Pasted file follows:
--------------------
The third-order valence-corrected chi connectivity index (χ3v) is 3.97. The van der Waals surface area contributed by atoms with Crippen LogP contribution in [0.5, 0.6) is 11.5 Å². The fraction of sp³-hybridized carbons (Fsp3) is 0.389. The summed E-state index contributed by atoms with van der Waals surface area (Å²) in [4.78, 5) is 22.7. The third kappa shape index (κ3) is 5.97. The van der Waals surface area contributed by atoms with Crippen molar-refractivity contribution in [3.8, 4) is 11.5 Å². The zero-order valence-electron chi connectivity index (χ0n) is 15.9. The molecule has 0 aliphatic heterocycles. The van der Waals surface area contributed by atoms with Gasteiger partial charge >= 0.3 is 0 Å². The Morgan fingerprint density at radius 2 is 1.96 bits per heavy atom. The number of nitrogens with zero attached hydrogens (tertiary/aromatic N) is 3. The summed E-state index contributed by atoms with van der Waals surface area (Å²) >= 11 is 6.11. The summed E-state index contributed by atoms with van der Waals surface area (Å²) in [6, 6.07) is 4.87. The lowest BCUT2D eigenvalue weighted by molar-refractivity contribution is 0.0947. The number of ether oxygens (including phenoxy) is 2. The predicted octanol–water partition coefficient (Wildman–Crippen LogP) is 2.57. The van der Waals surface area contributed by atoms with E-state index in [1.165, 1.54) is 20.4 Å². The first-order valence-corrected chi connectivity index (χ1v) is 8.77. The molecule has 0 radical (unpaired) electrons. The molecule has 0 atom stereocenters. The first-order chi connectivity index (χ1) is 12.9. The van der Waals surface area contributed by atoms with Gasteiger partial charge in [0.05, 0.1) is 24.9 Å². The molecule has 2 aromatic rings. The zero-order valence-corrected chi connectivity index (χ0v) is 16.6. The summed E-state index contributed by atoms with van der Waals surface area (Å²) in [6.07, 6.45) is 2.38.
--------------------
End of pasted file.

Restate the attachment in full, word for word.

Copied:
The third-order valence-corrected chi connectivity index (χ3v) is 3.97. The van der Waals surface area contributed by atoms with Crippen LogP contribution in [0.5, 0.6) is 11.5 Å². The fraction of sp³-hybridized carbons (Fsp3) is 0.389. The summed E-state index contributed by atoms with van der Waals surface area (Å²) in [4.78, 5) is 22.7. The third kappa shape index (κ3) is 5.97. The van der Waals surface area contributed by atoms with Crippen molar-refractivity contribution in [3.8, 4) is 11.5 Å². The zero-order valence-electron chi connectivity index (χ0n) is 15.9. The molecule has 0 aliphatic heterocycles. The van der Waals surface area contributed by atoms with Gasteiger partial charge >= 0.3 is 0 Å². The Morgan fingerprint density at radius 2 is 1.96 bits per heavy atom. The number of nitrogens with zero attached hydrogens (tertiary/aromatic N) is 3. The summed E-state index contributed by atoms with van der Waals surface area (Å²) >= 11 is 6.11. The summed E-state index contributed by atoms with van der Waals surface area (Å²) in [6, 6.07) is 4.87. The lowest BCUT2D eigenvalue weighted by molar-refractivity contribution is 0.0947. The number of ether oxygens (including phenoxy) is 2. The predicted octanol–water partition coefficient (Wildman–Crippen LogP) is 2.57. The van der Waals surface area contributed by atoms with E-state index in [1.165, 1.54) is 20.4 Å². The first-order valence-corrected chi connectivity index (χ1v) is 8.77. The molecule has 0 radical (unpaired) electrons. The molecule has 0 atom stereocenters. The first-order chi connectivity index (χ1) is 12.9. The van der Waals surface area contributed by atoms with Gasteiger partial charge in [0.05, 0.1) is 24.9 Å². The molecule has 2 aromatic rings. The zero-order valence-corrected chi connectivity index (χ0v) is 16.6. The summed E-state index contributed by atoms with van der Waals surface area (Å²) in [6.07, 6.45) is 2.38.